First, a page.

Optimization and Application of the Head Space Liver S9 Equilibration Technique for Metabolic Studies of Organic Solvents

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Abstract

Abstract:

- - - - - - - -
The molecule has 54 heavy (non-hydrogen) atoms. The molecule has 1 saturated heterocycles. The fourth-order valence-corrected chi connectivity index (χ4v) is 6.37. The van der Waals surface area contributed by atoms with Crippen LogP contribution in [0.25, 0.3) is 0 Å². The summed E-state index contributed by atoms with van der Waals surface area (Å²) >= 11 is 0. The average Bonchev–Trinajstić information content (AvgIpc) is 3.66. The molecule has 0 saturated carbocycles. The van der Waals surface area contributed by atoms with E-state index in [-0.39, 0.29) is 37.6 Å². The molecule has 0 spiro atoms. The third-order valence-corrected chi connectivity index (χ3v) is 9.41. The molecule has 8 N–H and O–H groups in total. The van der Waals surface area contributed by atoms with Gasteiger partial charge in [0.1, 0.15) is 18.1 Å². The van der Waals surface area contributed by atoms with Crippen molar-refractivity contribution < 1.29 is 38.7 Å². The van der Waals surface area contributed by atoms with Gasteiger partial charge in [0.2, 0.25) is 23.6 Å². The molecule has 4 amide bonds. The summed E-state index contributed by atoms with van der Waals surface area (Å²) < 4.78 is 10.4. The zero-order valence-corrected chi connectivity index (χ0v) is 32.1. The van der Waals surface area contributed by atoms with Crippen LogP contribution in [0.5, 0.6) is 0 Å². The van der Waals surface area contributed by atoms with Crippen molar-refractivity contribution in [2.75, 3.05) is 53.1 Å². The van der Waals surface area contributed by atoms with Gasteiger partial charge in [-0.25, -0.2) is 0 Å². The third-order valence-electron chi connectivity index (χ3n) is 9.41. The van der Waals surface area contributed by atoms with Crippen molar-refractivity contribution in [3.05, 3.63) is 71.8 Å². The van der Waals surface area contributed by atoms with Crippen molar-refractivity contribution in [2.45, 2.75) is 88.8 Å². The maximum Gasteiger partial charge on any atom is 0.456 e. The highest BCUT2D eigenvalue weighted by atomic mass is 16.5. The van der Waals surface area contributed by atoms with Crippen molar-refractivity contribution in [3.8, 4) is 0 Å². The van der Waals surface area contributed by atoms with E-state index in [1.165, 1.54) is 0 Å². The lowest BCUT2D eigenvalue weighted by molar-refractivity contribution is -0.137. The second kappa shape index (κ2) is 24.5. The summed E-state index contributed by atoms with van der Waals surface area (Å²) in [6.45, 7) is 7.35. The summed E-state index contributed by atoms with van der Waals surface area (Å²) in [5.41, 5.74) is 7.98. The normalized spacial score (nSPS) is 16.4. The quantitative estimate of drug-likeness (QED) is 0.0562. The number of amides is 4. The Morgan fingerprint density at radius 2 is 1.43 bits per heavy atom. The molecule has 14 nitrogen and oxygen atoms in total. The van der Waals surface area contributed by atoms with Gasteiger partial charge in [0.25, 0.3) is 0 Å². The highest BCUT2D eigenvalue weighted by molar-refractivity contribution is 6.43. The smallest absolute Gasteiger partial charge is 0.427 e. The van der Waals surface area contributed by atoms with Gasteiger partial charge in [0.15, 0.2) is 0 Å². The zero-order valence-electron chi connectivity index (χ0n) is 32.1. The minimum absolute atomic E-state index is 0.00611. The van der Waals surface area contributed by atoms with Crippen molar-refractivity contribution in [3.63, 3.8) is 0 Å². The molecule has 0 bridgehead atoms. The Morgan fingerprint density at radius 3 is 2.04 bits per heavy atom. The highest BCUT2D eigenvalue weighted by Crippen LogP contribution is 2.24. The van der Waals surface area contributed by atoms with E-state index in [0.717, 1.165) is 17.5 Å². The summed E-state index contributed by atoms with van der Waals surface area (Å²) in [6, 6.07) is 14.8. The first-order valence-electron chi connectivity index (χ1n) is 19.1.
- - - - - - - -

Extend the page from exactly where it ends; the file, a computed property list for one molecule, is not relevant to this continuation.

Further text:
A head space liver S9 vial equilibration technique for qualitative and quantitative metabolism of volatile organic solvents in vitro is described and investigated for optimal experimental conditions with toluene and n-hexane as model substrates. The method was also used for studying the metabolic interaction between acetone and styrene. NADP+ was a critical cofactor in the system as concentrations above 2.5 mM resulted in inhibition of metabolism. Induction of cytochrome P450 by phenobarbital did not alter the observed cofactor dependency, and addition of vehicles such as rat blood did not enhance metabolism. Acetone-induced liver S9 increased the primary oxidation of styrene and also the formation of styrene oxide, but not significantly that of mandelic acid. Acetone as such had no effect on the metabolic elimination of styrene, indicating that the interaction is mainly on the level of enzyme induction occurring after long-term exposure to acetone. As earlier reports on styrene metabolism in vivo has not been able to detect styrene oxide in toxicokinetic studies with a sufficient degree of accuracy, the head space liver S9 vial equilibration technique may offer a fast and sensitive tool for screening of metabolic interactions between organic solvents when optimized for metabolic activity.

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